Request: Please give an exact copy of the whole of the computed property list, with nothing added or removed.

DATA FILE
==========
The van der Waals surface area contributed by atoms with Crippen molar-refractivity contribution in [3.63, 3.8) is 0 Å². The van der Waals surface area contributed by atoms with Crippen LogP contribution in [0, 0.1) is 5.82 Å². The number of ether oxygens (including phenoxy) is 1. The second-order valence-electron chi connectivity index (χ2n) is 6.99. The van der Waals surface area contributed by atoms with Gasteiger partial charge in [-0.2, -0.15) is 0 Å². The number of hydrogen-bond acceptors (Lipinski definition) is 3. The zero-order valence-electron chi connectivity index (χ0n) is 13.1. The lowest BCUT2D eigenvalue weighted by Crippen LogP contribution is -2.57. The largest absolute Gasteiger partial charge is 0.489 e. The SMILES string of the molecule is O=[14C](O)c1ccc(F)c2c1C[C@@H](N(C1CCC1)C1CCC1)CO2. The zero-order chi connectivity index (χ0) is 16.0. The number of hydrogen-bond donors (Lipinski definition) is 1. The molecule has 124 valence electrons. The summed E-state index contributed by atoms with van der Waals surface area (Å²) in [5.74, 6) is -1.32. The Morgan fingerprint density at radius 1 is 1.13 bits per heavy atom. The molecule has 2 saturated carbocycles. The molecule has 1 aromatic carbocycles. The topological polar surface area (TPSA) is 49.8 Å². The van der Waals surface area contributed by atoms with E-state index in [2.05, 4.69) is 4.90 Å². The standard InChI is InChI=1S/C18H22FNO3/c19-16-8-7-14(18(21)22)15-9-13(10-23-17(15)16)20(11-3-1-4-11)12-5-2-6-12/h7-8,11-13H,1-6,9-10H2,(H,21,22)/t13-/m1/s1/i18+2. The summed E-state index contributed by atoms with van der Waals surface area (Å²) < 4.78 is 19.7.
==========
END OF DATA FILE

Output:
The van der Waals surface area contributed by atoms with Crippen molar-refractivity contribution in [3.63, 3.8) is 0 Å². The van der Waals surface area contributed by atoms with Crippen LogP contribution in [0, 0.1) is 5.82 Å². The number of ether oxygens (including phenoxy) is 1. The second-order valence-electron chi connectivity index (χ2n) is 6.99. The van der Waals surface area contributed by atoms with Gasteiger partial charge in [-0.2, -0.15) is 0 Å². The number of hydrogen-bond acceptors (Lipinski definition) is 3. The zero-order valence-electron chi connectivity index (χ0n) is 13.1. The lowest BCUT2D eigenvalue weighted by Crippen LogP contribution is -2.57. The largest absolute Gasteiger partial charge is 0.489 e. The SMILES string of the molecule is O=[14C](O)c1ccc(F)c2c1C[C@@H](N(C1CCC1)C1CCC1)CO2. The zero-order chi connectivity index (χ0) is 16.0. The number of hydrogen-bond donors (Lipinski definition) is 1. The molecule has 124 valence electrons. The summed E-state index contributed by atoms with van der Waals surface area (Å²) in [5.74, 6) is -1.32. The Morgan fingerprint density at radius 1 is 1.13 bits per heavy atom. The molecule has 2 saturated carbocycles. The molecule has 1 aromatic carbocycles. The topological polar surface area (TPSA) is 49.8 Å². The van der Waals surface area contributed by atoms with E-state index in [2.05, 4.69) is 4.90 Å². The standard InChI is InChI=1S/C18H22FNO3/c19-16-8-7-14(18(21)22)15-9-13(10-23-17(15)16)20(11-3-1-4-11)12-5-2-6-12/h7-8,11-13H,1-6,9-10H2,(H,21,22)/t13-/m1/s1/i18+2. The summed E-state index contributed by atoms with van der Waals surface area (Å²) < 4.78 is 19.7.